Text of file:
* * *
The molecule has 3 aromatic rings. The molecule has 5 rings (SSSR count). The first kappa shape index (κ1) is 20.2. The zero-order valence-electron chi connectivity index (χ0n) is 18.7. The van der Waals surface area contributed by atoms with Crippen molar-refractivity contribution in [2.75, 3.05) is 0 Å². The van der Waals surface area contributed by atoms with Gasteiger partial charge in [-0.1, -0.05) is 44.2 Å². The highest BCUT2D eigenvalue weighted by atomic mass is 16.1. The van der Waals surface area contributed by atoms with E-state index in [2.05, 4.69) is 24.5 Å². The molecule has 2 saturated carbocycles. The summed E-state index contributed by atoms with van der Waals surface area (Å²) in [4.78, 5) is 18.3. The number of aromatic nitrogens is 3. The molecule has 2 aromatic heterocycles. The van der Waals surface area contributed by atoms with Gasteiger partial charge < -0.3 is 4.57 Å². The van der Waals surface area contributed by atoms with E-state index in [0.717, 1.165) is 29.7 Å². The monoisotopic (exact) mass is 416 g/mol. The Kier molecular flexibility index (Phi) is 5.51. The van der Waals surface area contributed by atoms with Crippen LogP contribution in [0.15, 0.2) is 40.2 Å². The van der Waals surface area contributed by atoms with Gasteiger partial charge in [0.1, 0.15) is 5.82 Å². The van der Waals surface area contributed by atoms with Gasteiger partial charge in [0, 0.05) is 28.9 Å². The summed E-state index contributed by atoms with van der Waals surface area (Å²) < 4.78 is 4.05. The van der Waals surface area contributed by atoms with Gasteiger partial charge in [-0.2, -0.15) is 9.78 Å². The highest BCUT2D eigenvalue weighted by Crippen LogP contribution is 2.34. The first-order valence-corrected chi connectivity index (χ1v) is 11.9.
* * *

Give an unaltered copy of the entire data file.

The molecule has 3 aromatic rings. The molecule has 5 rings (SSSR count). The first kappa shape index (κ1) is 20.2. The zero-order valence-electron chi connectivity index (χ0n) is 18.7. The van der Waals surface area contributed by atoms with Crippen molar-refractivity contribution in [2.75, 3.05) is 0 Å². The van der Waals surface area contributed by atoms with Gasteiger partial charge in [-0.1, -0.05) is 44.2 Å². The highest BCUT2D eigenvalue weighted by atomic mass is 16.1. The van der Waals surface area contributed by atoms with E-state index in [2.05, 4.69) is 24.5 Å². The molecule has 2 saturated carbocycles. The summed E-state index contributed by atoms with van der Waals surface area (Å²) in [4.78, 5) is 18.3. The number of aromatic nitrogens is 3. The molecule has 2 aromatic heterocycles. The van der Waals surface area contributed by atoms with Gasteiger partial charge < -0.3 is 4.57 Å². The van der Waals surface area contributed by atoms with E-state index in [0.717, 1.165) is 29.7 Å². The monoisotopic (exact) mass is 416 g/mol. The Kier molecular flexibility index (Phi) is 5.51. The van der Waals surface area contributed by atoms with Crippen LogP contribution in [0.15, 0.2) is 40.2 Å². The van der Waals surface area contributed by atoms with Gasteiger partial charge in [0.1, 0.15) is 5.82 Å². The van der Waals surface area contributed by atoms with Gasteiger partial charge in [0, 0.05) is 28.9 Å². The summed E-state index contributed by atoms with van der Waals surface area (Å²) < 4.78 is 4.05. The van der Waals surface area contributed by atoms with Gasteiger partial charge in [-0.2, -0.15) is 9.78 Å². The highest BCUT2D eigenvalue weighted by Crippen LogP contribution is 2.34. The first-order valence-corrected chi connectivity index (χ1v) is 11.9.